— Role play: here a small group of people have the chance to act as if they were in a real work situation. They have a problem/situation to deal with which would be similar to a situation that they might experience at work. They can practice their responses and receive help and support from the trainer and from others in the group. This can help in developing awareness of interpersonal skills and can give confidence, as there is an opportunity to practise skills in a protected environment where it does not matter if mistakes are made. There can sometimes be a problem if the role play is not taken seriously or if trainees are too nervous or embarrassed to perform their roles;
— Group discussion: this can lead to a free exchange of knowledge, ideas and opinions on a particular subject among the trainees and the trainer with the opportunity to air various viewpoints. It can be useful when there are varying opinions about an issue, or a range of ways in which as situation could be handled. There is a danger that the trainees may wander too far from the subject if it is not handled skillfully by the trainer, and that important points may not get discussed;
— Video or film: these can be used to show a real situation, or to give information to several people at once. They can show examples of good and bad use of interpersonal skills to a large number of people at once and be used as the basis for a group discussion. They do not demand much involvement from the audience although the trainer could add to this by use of discussion or questions after each showing;
— Project: normally a task is set by the trainer which will give an individual/group general guidelines to work to, but will also leave a great deal of scope for them to show creativity/initiative. This is a good way of stimulating creativity/initiative but, in order to do so, the project has to be about something that will interest the trainee;
— Case study: a case study is a history of some event/situation in which relevant details are supplied for the trainee to get an overall picture of the situation/organisation. Trainees are then asked to diagnose the problems or suggest solutions. A case study provides the opportunity to examine a situation in detail yet be removed from the pressures of the real work situation. This allows for discussion and provides opportunities to exchange ideas and consider different options. Since a case study can limit the number of factors/issues that should be discussed, it may sometimes seem too easy and trainees may not fully appreciate that in the real-life situation there may be other more complex issues to take into account;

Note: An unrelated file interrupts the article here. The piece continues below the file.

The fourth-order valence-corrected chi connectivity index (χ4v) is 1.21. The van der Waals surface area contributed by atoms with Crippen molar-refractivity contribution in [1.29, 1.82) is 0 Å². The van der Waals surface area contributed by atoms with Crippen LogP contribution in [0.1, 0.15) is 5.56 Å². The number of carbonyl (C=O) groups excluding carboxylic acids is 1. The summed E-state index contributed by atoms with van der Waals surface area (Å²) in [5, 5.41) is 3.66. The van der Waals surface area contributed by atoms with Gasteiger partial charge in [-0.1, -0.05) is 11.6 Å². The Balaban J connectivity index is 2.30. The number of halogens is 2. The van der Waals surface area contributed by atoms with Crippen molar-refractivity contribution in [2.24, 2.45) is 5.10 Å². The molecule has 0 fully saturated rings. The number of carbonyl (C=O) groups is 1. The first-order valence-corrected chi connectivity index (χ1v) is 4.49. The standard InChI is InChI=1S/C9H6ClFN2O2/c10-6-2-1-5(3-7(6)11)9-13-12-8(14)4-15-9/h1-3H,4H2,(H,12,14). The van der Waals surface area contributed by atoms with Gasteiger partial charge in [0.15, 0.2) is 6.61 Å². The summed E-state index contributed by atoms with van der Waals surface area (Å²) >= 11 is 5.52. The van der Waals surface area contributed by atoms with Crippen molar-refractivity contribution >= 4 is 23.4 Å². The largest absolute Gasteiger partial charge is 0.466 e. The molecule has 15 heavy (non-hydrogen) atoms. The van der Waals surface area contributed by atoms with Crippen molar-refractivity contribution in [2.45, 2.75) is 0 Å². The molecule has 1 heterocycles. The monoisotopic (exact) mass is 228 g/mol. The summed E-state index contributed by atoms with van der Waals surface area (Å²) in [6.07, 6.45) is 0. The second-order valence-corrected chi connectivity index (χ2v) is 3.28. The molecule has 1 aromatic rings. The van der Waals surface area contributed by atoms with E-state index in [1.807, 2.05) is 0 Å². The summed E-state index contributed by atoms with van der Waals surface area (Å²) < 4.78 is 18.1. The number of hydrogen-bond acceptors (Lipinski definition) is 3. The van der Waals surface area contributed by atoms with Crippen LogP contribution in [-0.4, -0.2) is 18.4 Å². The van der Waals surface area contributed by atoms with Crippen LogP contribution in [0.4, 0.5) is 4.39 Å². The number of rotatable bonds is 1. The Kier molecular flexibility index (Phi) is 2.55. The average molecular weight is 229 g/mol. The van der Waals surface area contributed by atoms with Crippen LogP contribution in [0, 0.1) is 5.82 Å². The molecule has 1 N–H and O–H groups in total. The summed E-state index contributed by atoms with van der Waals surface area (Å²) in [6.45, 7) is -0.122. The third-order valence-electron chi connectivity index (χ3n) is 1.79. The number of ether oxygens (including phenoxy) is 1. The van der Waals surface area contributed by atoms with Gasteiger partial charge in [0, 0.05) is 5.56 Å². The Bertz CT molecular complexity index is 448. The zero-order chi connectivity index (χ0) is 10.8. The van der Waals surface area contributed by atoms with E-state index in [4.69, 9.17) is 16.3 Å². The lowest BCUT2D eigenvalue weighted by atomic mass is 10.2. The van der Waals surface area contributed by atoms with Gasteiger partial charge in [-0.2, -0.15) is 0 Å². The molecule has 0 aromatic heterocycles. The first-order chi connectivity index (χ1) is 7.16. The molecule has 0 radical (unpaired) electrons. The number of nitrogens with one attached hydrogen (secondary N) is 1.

— Computer-based training: this allows the trainee to work at their own pace through a series of questions/exercises using a computerized training program. The trainee get immediate feedback from the computer program and can cover a range of work in a short space of time, going back over exercises if necessary and learning at a time that is convenient for them. Trainees can learn without the need for a trainer to be present, although since some trainees may be nervous of the technology or may experience difficulties, it is normal to have easy access to help/advice via telephone;
— Guided reading: a series of recommended reading is provided on topic, perhaps graded according to difficulty. The trainee is able to work at their own pace through this. Since the reading has been selected by someone else to highlight points on that subject, this can save the trainee time, since they know that the materials will be relevant to the subject. It doesnâ€™t encourage the trainee to research further around the subject or seek materials for themselves;
— In-tray exercise: trainees are given a series of files, memos and letters similar to those that they might have to deal with in a real work situation. They need to decide on the appropriate action to take and the priority for action. This gives an opportunity for trainees to experience the sort of issues that can arise, but it is important that the contents of the in-tray are realistic;
— On line discussion groups;
— Audio or video conferencing.